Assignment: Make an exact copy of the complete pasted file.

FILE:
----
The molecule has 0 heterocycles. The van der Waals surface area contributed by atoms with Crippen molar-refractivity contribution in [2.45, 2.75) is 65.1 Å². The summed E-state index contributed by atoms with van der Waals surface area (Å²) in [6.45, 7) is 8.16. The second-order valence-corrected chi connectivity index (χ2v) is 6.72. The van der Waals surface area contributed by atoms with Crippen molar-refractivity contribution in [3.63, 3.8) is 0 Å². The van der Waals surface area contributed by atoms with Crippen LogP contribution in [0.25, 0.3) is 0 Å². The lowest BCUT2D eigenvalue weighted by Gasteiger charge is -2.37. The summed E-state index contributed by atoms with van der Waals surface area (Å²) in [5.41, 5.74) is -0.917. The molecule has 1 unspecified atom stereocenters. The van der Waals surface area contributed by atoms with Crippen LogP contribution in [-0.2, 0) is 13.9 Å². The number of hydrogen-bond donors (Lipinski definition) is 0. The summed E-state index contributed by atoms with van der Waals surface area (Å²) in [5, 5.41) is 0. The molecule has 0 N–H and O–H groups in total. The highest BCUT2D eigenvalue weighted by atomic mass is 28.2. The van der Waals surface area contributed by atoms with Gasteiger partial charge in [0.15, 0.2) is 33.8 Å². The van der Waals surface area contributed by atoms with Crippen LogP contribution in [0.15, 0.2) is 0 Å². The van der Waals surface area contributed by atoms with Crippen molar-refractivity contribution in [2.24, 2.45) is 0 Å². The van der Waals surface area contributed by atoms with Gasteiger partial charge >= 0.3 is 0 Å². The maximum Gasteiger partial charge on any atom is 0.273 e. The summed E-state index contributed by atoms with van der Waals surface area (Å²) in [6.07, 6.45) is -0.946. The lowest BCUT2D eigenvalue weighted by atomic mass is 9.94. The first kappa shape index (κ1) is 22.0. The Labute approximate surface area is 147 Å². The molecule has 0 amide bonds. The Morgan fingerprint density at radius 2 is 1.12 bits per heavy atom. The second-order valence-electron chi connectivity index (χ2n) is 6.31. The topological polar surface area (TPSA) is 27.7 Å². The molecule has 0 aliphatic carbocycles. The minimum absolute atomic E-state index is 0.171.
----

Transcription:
The molecule has 0 heterocycles. The van der Waals surface area contributed by atoms with Crippen molar-refractivity contribution in [2.45, 2.75) is 65.1 Å². The summed E-state index contributed by atoms with van der Waals surface area (Å²) in [6.45, 7) is 8.16. The second-order valence-corrected chi connectivity index (χ2v) is 6.72. The van der Waals surface area contributed by atoms with Crippen molar-refractivity contribution in [3.63, 3.8) is 0 Å². The van der Waals surface area contributed by atoms with Crippen LogP contribution in [0.25, 0.3) is 0 Å². The lowest BCUT2D eigenvalue weighted by Gasteiger charge is -2.37. The summed E-state index contributed by atoms with van der Waals surface area (Å²) in [5.41, 5.74) is -0.917. The molecule has 1 unspecified atom stereocenters. The van der Waals surface area contributed by atoms with Crippen LogP contribution in [-0.2, 0) is 13.9 Å². The number of hydrogen-bond donors (Lipinski definition) is 0. The summed E-state index contributed by atoms with van der Waals surface area (Å²) in [5, 5.41) is 0. The molecule has 0 N–H and O–H groups in total. The highest BCUT2D eigenvalue weighted by atomic mass is 28.2. The van der Waals surface area contributed by atoms with Gasteiger partial charge in [0.15, 0.2) is 33.8 Å². The van der Waals surface area contributed by atoms with Crippen LogP contribution in [0.15, 0.2) is 0 Å². The van der Waals surface area contributed by atoms with Crippen molar-refractivity contribution in [2.24, 2.45) is 0 Å². The van der Waals surface area contributed by atoms with Gasteiger partial charge >= 0.3 is 0 Å². The maximum Gasteiger partial charge on any atom is 0.273 e. The summed E-state index contributed by atoms with van der Waals surface area (Å²) in [6.07, 6.45) is -0.946. The lowest BCUT2D eigenvalue weighted by atomic mass is 9.94. The first kappa shape index (κ1) is 22.0. The Labute approximate surface area is 147 Å². The molecule has 0 amide bonds. The Morgan fingerprint density at radius 2 is 1.12 bits per heavy atom. The second-order valence-electron chi connectivity index (χ2n) is 6.31. The topological polar surface area (TPSA) is 27.7 Å². The molecule has 0 aliphatic carbocycles. The minimum absolute atomic E-state index is 0.171.